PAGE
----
The Promises of God in the New Testament usually equate to the promise of eternal life after our struggle in this life1. At the end of the day, our life means nothing if there is no promise of resurrection or eternal life. This promise is explicitly mentioned multiple times in the New Testament by Our Lord Jesus Christ, St. Paul, and most clearly when St. John writes “And this is the promise that He has promised us—eternal life” The promise of eternal life is at the center of our lives as human beings. However, God has promised us many other promises in this life in hope of attaining eternal life.
“In the world you will have tribulation” (John 16:33), as weird as this sounds, this is a promise of God. The promise that as long as we are in this world we will experience tribulation and undergo trials. He follows up the promise of tribulation by explaining that we should “be of good cheer, I have overcome the world” (John 16:33). Christ makes sure to say this right after He tells us there will be tribulation, as if to correlate our tribulation with Victory in Christ. Christ seems to emphasize this point since He knows and has experienced tribulation as a human, especially knowing that at that moment it seems as if tribulation will never end, but He reassures us, as St. Paul said “For we have not a high priest which cannot be touched with the feeling of our infirmities; but was in all points tempted like as we are, yet without sin” (Hebrew 4:15). Not only does Christ promise us that he was already victorious but also that we shall be rewarded for our tribulation, that in “our light affliction, which is but for a moment, works for us a far more exceeding and eternal weight of glory” (2 Corinthians 4:17). To be clear, this is not a promise that the tribulations will be easy, it is only an assurance that they are easy in comparison to the reward for the tribulation, thus St. Paul refers to them as “light” and “but for a moment”. St. John Chrysostom explains this verse very simply by saying “Do you see how the love of God reduces the intensity of troubles and prevents our having any sense of them as they befall us?”. A contemporary orthodox father was explaining how our relationship with God through struggle is almost romantic. He explains that just as a spouse waits for their spouse to come home before eating, even after a long work day without food, for the sake of spending time with the one they love. So we also await for the heavenly banquet, undergoing struggle and tribulation for the sake of our Lord Jesus Chirst that we may be able to dine with him. That in the struggle of hunger, we endure because of our love for our spouse, so also in our tribulations we endure because of our love for God.
Another promise God has made with us is that of forgiveness. St. John the Beloved explicitly writes “If we confess our sins, He is faithful and just to forgive us our sins and to cleanse us from all unrighteousness(1 John 1:9).” Our Lord promises us forgiveness of all our sins as long as we are willing to confess them. This is a promise that we are openly not worthy of but our Lord still decides to make with us, knowing what He would undergo on our behalf. It seems as if Christ were a bad businessman, He promises so much in exchange for very little, despite what we have done in the past. One missed credit card payment and our credit scores dip, and we stop being approved for other cards, a cycle known to most college students. Our Lord sees our mistakes, sees that we have made them in the past, and sees that we will continue to make them but still offers us the best deal in the world. Our Lord’s forgiveness is the manifestation and the outpouring of His love for us.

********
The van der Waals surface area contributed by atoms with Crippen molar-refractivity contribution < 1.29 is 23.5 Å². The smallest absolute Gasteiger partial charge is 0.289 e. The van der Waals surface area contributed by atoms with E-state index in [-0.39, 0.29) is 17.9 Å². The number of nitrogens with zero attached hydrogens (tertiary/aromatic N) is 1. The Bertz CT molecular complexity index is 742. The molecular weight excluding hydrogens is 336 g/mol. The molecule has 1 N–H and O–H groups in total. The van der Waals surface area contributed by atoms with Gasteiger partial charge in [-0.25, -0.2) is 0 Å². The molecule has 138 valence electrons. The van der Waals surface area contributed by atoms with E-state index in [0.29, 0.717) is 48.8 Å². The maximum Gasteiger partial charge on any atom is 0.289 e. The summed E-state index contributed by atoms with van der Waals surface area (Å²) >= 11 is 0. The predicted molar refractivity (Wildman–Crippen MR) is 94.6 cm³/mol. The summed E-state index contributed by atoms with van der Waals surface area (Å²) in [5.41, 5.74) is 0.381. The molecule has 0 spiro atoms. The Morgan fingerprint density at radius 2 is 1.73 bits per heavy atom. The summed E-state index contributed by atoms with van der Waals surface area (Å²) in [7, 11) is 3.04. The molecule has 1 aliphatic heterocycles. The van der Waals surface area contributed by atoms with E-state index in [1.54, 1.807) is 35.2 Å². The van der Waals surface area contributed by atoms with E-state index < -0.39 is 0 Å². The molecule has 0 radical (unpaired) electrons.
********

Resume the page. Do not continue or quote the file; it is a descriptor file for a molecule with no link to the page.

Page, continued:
“And we know that all things work together for good to them that love God, to them who are called according to his purpose” (Romans 8:28). One of the most beautiful and comforting promises and one of the most well-known, but the one that seems to be the most misunderstood. The promise is that through our love for God, everything will be okay. St. Cyril explains that “To be called according to God’s purpose is to be called according to the will.” Thus, in walking in the will of God, everything will turn out for the best which, at first, kind of seems obvious, since it is God’s will, but for some reason, it seems too good to be true. St. John Chrysostom tackles this idea in a book called “On the Providence of God”. St. John writes this letter in what is arguably the most perilous and worst time of his life, as he had been falsely accused and exiled, left to die. But no one would think to consider this when reading, as it seems to be his most encouraging work. He gives examples of Bible characters who in their present situation would have lost hope in God, but all their tribulations worked out for good. His prime example was Joseph, who after being sold, betrayed, and left to be a slave, did not give in to sin, and this led to him being second in Potiphar’s house and saving his family from famine. He gives other examples of those whose life did not work out for good, at least in this world, but we know them to be great saints in heaven, and a great example of this was his own life, as he died after being moved to a worse location for exile and died on the way. However, St. John still saw the goodness of God in death, as he describes death as “as an exceptional teacher of virtue: it moderates one’s thinking, bridles the passions of the soul, calms the waves, and produces stillness.” His famous last words were “Glory be to God in ALL things” as St. John firmly believed that his life would work out for the good, the good that is eternal life which is the chief promise that our Lord has promised to those who love Him. So that after all the affliction, the tribulation, and falling into sin, He still comforts, rewards, and forgives our sins so that we may enjoy eternal life.
- In verses such as Hebrew 4:12 Corinthians 1:20 Titus 1:2 James 1:12